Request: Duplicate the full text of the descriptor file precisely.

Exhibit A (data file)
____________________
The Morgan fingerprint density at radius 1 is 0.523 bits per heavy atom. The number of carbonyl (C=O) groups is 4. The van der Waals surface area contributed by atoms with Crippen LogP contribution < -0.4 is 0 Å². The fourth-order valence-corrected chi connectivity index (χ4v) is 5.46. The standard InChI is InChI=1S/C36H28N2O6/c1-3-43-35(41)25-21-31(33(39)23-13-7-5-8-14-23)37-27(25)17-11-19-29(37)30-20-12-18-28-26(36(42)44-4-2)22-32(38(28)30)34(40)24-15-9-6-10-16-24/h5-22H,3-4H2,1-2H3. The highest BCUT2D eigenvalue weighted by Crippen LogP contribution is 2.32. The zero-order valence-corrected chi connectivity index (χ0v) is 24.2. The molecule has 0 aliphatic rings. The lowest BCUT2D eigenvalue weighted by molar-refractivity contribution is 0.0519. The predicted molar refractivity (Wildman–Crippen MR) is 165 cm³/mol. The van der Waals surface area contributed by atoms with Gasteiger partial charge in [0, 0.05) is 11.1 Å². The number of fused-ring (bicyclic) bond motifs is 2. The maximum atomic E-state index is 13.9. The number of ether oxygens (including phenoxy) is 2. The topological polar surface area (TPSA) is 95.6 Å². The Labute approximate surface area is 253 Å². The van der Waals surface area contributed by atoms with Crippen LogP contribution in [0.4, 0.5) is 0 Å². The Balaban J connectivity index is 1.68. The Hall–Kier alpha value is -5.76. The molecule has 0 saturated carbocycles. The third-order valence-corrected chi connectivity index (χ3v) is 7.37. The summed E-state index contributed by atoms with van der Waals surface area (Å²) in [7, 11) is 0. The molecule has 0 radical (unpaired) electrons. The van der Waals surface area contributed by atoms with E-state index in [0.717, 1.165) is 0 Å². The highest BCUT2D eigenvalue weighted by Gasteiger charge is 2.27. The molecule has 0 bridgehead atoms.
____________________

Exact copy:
The Morgan fingerprint density at radius 1 is 0.523 bits per heavy atom. The number of carbonyl (C=O) groups is 4. The van der Waals surface area contributed by atoms with Crippen LogP contribution < -0.4 is 0 Å². The fourth-order valence-corrected chi connectivity index (χ4v) is 5.46. The standard InChI is InChI=1S/C36H28N2O6/c1-3-43-35(41)25-21-31(33(39)23-13-7-5-8-14-23)37-27(25)17-11-19-29(37)30-20-12-18-28-26(36(42)44-4-2)22-32(38(28)30)34(40)24-15-9-6-10-16-24/h5-22H,3-4H2,1-2H3. The highest BCUT2D eigenvalue weighted by Crippen LogP contribution is 2.32. The zero-order valence-corrected chi connectivity index (χ0v) is 24.2. The molecule has 0 aliphatic rings. The lowest BCUT2D eigenvalue weighted by molar-refractivity contribution is 0.0519. The predicted molar refractivity (Wildman–Crippen MR) is 165 cm³/mol. The van der Waals surface area contributed by atoms with Gasteiger partial charge in [0, 0.05) is 11.1 Å². The number of fused-ring (bicyclic) bond motifs is 2. The maximum atomic E-state index is 13.9. The number of ether oxygens (including phenoxy) is 2. The topological polar surface area (TPSA) is 95.6 Å². The Labute approximate surface area is 253 Å². The van der Waals surface area contributed by atoms with Crippen LogP contribution in [0.4, 0.5) is 0 Å². The Balaban J connectivity index is 1.68. The Hall–Kier alpha value is -5.76. The molecule has 0 saturated carbocycles. The third-order valence-corrected chi connectivity index (χ3v) is 7.37. The summed E-state index contributed by atoms with van der Waals surface area (Å²) in [7, 11) is 0. The molecule has 0 radical (unpaired) electrons. The van der Waals surface area contributed by atoms with E-state index in [0.717, 1.165) is 0 Å². The highest BCUT2D eigenvalue weighted by Gasteiger charge is 2.27. The molecule has 0 bridgehead atoms.